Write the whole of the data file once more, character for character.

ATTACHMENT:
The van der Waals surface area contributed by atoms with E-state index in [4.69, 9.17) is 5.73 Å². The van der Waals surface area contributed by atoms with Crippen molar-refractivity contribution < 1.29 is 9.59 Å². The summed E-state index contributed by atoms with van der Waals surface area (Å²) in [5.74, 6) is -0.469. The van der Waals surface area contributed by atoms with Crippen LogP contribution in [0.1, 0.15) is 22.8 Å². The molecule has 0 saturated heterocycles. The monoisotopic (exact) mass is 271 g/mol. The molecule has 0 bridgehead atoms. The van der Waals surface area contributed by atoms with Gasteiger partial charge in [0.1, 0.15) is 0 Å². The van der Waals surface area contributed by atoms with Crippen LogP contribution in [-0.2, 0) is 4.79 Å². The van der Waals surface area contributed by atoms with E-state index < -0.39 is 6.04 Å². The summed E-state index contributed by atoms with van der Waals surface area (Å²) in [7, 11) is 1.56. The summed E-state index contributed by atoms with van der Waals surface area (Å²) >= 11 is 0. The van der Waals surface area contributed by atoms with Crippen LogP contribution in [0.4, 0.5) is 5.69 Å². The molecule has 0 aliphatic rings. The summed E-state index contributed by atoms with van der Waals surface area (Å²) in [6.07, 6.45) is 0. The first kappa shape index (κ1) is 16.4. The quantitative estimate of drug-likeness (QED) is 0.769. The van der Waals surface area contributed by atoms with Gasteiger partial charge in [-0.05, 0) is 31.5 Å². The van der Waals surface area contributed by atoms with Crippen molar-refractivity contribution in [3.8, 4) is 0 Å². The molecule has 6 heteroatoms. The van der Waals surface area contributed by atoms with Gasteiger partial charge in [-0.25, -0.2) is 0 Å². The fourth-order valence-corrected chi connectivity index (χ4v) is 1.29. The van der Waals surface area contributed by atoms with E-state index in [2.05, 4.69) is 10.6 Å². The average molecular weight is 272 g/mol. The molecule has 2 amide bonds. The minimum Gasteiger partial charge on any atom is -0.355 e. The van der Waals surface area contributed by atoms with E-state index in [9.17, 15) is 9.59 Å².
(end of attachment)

The van der Waals surface area contributed by atoms with E-state index in [4.69, 9.17) is 5.73 Å². The van der Waals surface area contributed by atoms with Crippen molar-refractivity contribution < 1.29 is 9.59 Å². The summed E-state index contributed by atoms with van der Waals surface area (Å²) in [5.74, 6) is -0.469. The van der Waals surface area contributed by atoms with Crippen LogP contribution in [0.1, 0.15) is 22.8 Å². The molecule has 0 saturated heterocycles. The monoisotopic (exact) mass is 271 g/mol. The molecule has 0 bridgehead atoms. The van der Waals surface area contributed by atoms with Gasteiger partial charge in [0.1, 0.15) is 0 Å². The van der Waals surface area contributed by atoms with Crippen LogP contribution in [-0.2, 0) is 4.79 Å². The van der Waals surface area contributed by atoms with E-state index < -0.39 is 6.04 Å². The summed E-state index contributed by atoms with van der Waals surface area (Å²) in [7, 11) is 1.56. The summed E-state index contributed by atoms with van der Waals surface area (Å²) >= 11 is 0. The van der Waals surface area contributed by atoms with Crippen LogP contribution in [0.4, 0.5) is 5.69 Å². The molecule has 0 aliphatic rings. The summed E-state index contributed by atoms with van der Waals surface area (Å²) in [6.07, 6.45) is 0. The first kappa shape index (κ1) is 16.4. The quantitative estimate of drug-likeness (QED) is 0.769. The van der Waals surface area contributed by atoms with Gasteiger partial charge in [-0.05, 0) is 31.5 Å². The van der Waals surface area contributed by atoms with Crippen molar-refractivity contribution in [3.8, 4) is 0 Å². The molecule has 6 heteroatoms. The van der Waals surface area contributed by atoms with Gasteiger partial charge in [-0.25, -0.2) is 0 Å². The fourth-order valence-corrected chi connectivity index (χ4v) is 1.29. The van der Waals surface area contributed by atoms with E-state index in [2.05, 4.69) is 10.6 Å². The average molecular weight is 272 g/mol. The molecule has 2 amide bonds. The minimum Gasteiger partial charge on any atom is -0.355 e. The van der Waals surface area contributed by atoms with E-state index in [9.17, 15) is 9.59 Å².